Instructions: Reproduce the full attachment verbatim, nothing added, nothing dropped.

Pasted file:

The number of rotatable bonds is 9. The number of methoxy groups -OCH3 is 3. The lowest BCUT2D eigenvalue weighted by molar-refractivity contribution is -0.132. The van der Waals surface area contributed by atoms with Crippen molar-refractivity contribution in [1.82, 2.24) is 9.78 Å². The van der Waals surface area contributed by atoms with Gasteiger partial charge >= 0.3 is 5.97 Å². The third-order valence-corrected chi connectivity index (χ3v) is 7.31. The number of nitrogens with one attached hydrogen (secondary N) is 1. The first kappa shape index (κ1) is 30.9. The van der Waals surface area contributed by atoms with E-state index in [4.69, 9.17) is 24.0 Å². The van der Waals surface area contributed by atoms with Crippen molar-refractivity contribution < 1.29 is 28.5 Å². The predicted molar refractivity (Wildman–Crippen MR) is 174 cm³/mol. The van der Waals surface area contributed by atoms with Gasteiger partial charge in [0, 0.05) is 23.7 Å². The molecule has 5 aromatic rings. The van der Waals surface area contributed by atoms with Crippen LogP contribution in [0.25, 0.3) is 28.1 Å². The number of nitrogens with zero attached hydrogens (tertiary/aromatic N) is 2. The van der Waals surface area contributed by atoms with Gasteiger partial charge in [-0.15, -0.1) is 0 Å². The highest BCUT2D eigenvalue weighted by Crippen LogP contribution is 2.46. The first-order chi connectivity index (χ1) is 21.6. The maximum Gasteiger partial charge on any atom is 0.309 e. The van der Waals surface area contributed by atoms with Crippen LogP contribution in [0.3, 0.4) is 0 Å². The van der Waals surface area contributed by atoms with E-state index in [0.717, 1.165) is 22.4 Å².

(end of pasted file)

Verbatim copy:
The number of rotatable bonds is 9. The number of methoxy groups -OCH3 is 3. The lowest BCUT2D eigenvalue weighted by molar-refractivity contribution is -0.132. The van der Waals surface area contributed by atoms with Crippen molar-refractivity contribution in [1.82, 2.24) is 9.78 Å². The van der Waals surface area contributed by atoms with Gasteiger partial charge >= 0.3 is 5.97 Å². The third-order valence-corrected chi connectivity index (χ3v) is 7.31. The number of nitrogens with one attached hydrogen (secondary N) is 1. The first kappa shape index (κ1) is 30.9. The van der Waals surface area contributed by atoms with E-state index in [4.69, 9.17) is 24.0 Å². The van der Waals surface area contributed by atoms with Crippen molar-refractivity contribution < 1.29 is 28.5 Å². The predicted molar refractivity (Wildman–Crippen MR) is 174 cm³/mol. The van der Waals surface area contributed by atoms with Gasteiger partial charge in [0, 0.05) is 23.7 Å². The molecule has 5 aromatic rings. The van der Waals surface area contributed by atoms with Crippen LogP contribution in [0.25, 0.3) is 28.1 Å². The number of nitrogens with zero attached hydrogens (tertiary/aromatic N) is 2. The van der Waals surface area contributed by atoms with Gasteiger partial charge in [-0.15, -0.1) is 0 Å². The highest BCUT2D eigenvalue weighted by Crippen LogP contribution is 2.46. The first-order chi connectivity index (χ1) is 21.6. The maximum Gasteiger partial charge on any atom is 0.309 e. The van der Waals surface area contributed by atoms with Crippen LogP contribution in [0.3, 0.4) is 0 Å². The van der Waals surface area contributed by atoms with E-state index in [0.717, 1.165) is 22.4 Å².